NEW YORK -- Seth Lugo is far from the only pitcher who struggles the third time through a batting order, but his splits are stark. Opposing hitters are batting .261 their first two times seeing Lugo in a game, and .369 after that. Their on-base and slugging numbers are also
NEW YORK -- Seth Lugo is far from the only pitcher who struggles the third time through a batting order, but his splits are stark. Opposing hitters are batting .261 their first two times seeing Lugo in a game, and .369 after that. Their on-base and slugging numbers are also staggeringly higher the third time through the order.
The Mets' solution, born more out of necessity than anything, has been to prevent Lugo from seeing hitters a third time. Making abbreviated outings down the stretch in an effort to put less strain on his shoulder and elbow, Lugo is thriving, striking out seven over six shutout innings Monday in a 3-2 win over the Braves at Citi Field. The game was the second half of a doubleheader.
• Mets drop Game 1 of doubleheader, 9-2
"The fact that we've kind of cut him back workload-wise, I think his shoulder probably feels better, and therefore, we're seeing some zip on his fastball, some better movement on his fastball," Mets manager Terry Collins said. "His breaking ball and changeup are still really effective. But he knows he's not getting deep into games as far as pitch counts go, so I think he goes out there with a little more energy."
In six starts since coming off the disabled list, Lugo has averaged 78 pitches per outing, with a high of 84. He threw 81 pitches Monday against the Braves, just a hair under two-thirds of them for strikes.
That, Lugo said, is what not pitching deep into games has forced him to do. By pounding the zone early in counts, as he did in striking out the side in the fifth, he has been able to last deep into games despite the pitch restrictions.
"I can't be so fine with guys," Lugo said. "I've got to go right after them from pitch one until however long I can go. It's kept me in the zone, and executing pitches better."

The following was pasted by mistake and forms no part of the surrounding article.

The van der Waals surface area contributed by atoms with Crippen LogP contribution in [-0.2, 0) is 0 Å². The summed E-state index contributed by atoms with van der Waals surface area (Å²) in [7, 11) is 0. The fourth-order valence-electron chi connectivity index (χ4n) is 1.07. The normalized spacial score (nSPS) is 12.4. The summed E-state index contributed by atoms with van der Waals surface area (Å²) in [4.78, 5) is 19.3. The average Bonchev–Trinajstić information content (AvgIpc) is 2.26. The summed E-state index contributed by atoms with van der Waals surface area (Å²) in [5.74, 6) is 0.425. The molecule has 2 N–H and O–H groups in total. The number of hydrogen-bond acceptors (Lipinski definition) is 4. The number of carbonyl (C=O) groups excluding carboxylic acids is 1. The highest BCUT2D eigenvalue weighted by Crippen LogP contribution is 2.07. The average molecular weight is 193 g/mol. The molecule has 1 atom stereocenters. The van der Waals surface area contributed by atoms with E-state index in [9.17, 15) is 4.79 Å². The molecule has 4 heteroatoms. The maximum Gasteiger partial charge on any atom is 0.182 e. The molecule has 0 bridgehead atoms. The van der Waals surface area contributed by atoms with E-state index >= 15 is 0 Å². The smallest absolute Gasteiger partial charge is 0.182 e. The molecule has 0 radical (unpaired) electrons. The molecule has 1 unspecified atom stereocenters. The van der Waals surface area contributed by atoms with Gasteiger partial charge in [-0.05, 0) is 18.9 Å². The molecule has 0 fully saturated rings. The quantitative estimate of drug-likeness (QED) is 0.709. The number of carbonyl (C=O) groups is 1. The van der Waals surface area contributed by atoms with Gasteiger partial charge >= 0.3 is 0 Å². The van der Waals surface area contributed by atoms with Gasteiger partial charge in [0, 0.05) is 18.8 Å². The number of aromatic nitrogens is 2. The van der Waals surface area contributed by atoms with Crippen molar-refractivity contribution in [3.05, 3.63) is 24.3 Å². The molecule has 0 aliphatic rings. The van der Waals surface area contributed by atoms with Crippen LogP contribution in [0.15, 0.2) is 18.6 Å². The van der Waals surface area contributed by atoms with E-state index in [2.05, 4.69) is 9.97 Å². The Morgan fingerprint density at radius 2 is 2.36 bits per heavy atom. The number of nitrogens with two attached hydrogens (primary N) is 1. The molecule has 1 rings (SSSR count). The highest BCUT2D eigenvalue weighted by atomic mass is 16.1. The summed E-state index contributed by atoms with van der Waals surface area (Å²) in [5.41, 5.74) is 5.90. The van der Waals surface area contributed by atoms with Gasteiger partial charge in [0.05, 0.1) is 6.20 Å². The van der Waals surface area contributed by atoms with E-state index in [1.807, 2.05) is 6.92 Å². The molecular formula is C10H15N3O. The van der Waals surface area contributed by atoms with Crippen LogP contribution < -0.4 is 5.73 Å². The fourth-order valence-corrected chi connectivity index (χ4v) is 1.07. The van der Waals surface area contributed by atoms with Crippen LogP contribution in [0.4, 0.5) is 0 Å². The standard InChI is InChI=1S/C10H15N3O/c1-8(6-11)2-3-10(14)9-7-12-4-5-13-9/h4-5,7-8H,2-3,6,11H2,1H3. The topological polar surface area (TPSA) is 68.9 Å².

Permitting the Braves just two hits in six innings, Lugo improved to 2-2 with a 4.40 ERA since coming off the DL, and those numbers are skewed by an eight-run blowup in his Sept. 14 loss to the Cubs. In two starts since then, Lugo is undefeated with a 0.82 ERA, 10 strikeouts and one walk.
His success throwing fewer pitches hints at what some in the organization see as a future in the bullpen. Lugo is still pitching with a partially torn ulnar collateral ligament in his right elbow, a condition that may ultimately require surgery -- but not necessarily for some time. The right-hander's future role will depend as much on his health as on his competition for a rotation spots, though for now, Lugo is simply stating his case to be a part of the 2018 team.
"He's a guy that's going to go into the winter, take a couple months and let that arm rest up," Collins said. "The fact that he knows he can pitch with this little injury that he's got, now with some rest and some exercises to strengthen it up, I think he knows he can avoid surgery. And that will be great for him to start next season with a clear head. Because he can pitch. This guy can really pitch."
Anthony DiComo has covered the Mets for MLB.com since 2008. Follow him on Twitter @AnthonyDiComo and Facebook.